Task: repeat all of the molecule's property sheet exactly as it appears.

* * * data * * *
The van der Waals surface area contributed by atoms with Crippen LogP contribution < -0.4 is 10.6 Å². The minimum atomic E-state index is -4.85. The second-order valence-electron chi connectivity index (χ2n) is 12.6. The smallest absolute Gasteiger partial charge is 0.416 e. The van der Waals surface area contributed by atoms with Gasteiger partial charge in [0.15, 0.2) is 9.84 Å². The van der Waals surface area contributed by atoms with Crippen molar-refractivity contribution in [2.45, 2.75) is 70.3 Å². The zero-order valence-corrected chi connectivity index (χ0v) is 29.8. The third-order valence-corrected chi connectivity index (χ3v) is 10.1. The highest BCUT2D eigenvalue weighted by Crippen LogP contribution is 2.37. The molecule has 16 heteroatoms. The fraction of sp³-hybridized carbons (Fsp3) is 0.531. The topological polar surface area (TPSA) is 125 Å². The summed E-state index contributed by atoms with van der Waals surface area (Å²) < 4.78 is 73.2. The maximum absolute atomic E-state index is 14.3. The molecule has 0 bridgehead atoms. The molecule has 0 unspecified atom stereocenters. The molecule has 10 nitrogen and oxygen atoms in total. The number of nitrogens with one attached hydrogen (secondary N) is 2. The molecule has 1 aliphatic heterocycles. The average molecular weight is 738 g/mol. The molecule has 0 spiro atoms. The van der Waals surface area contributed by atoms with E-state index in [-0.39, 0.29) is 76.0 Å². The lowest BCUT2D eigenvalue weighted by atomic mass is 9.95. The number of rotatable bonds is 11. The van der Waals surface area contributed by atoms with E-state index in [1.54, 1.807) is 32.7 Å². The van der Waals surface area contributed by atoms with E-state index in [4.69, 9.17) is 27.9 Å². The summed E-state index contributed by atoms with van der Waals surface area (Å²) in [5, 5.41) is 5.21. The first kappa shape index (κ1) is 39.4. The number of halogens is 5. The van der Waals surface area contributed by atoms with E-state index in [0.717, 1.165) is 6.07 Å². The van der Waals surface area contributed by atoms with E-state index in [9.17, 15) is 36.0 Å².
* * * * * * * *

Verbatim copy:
The van der Waals surface area contributed by atoms with Crippen LogP contribution < -0.4 is 10.6 Å². The minimum atomic E-state index is -4.85. The second-order valence-electron chi connectivity index (χ2n) is 12.6. The smallest absolute Gasteiger partial charge is 0.416 e. The van der Waals surface area contributed by atoms with Gasteiger partial charge in [0.15, 0.2) is 9.84 Å². The van der Waals surface area contributed by atoms with Crippen molar-refractivity contribution in [2.45, 2.75) is 70.3 Å². The zero-order valence-corrected chi connectivity index (χ0v) is 29.8. The third-order valence-corrected chi connectivity index (χ3v) is 10.1. The highest BCUT2D eigenvalue weighted by Crippen LogP contribution is 2.37. The molecule has 16 heteroatoms. The fraction of sp³-hybridized carbons (Fsp3) is 0.531. The topological polar surface area (TPSA) is 125 Å². The summed E-state index contributed by atoms with van der Waals surface area (Å²) < 4.78 is 73.2. The maximum absolute atomic E-state index is 14.3. The molecule has 0 bridgehead atoms. The molecule has 0 unspecified atom stereocenters. The molecule has 10 nitrogen and oxygen atoms in total. The number of nitrogens with one attached hydrogen (secondary N) is 2. The molecule has 1 aliphatic heterocycles. The average molecular weight is 738 g/mol. The molecule has 0 spiro atoms. The van der Waals surface area contributed by atoms with E-state index in [-0.39, 0.29) is 76.0 Å². The lowest BCUT2D eigenvalue weighted by atomic mass is 9.95. The number of rotatable bonds is 11. The van der Waals surface area contributed by atoms with E-state index in [1.54, 1.807) is 32.7 Å². The van der Waals surface area contributed by atoms with E-state index in [4.69, 9.17) is 27.9 Å². The summed E-state index contributed by atoms with van der Waals surface area (Å²) in [5, 5.41) is 5.21. The first kappa shape index (κ1) is 39.4. The number of halogens is 5. The van der Waals surface area contributed by atoms with E-state index in [0.717, 1.165) is 6.07 Å². The van der Waals surface area contributed by atoms with E-state index in [9.17, 15) is 36.0 Å².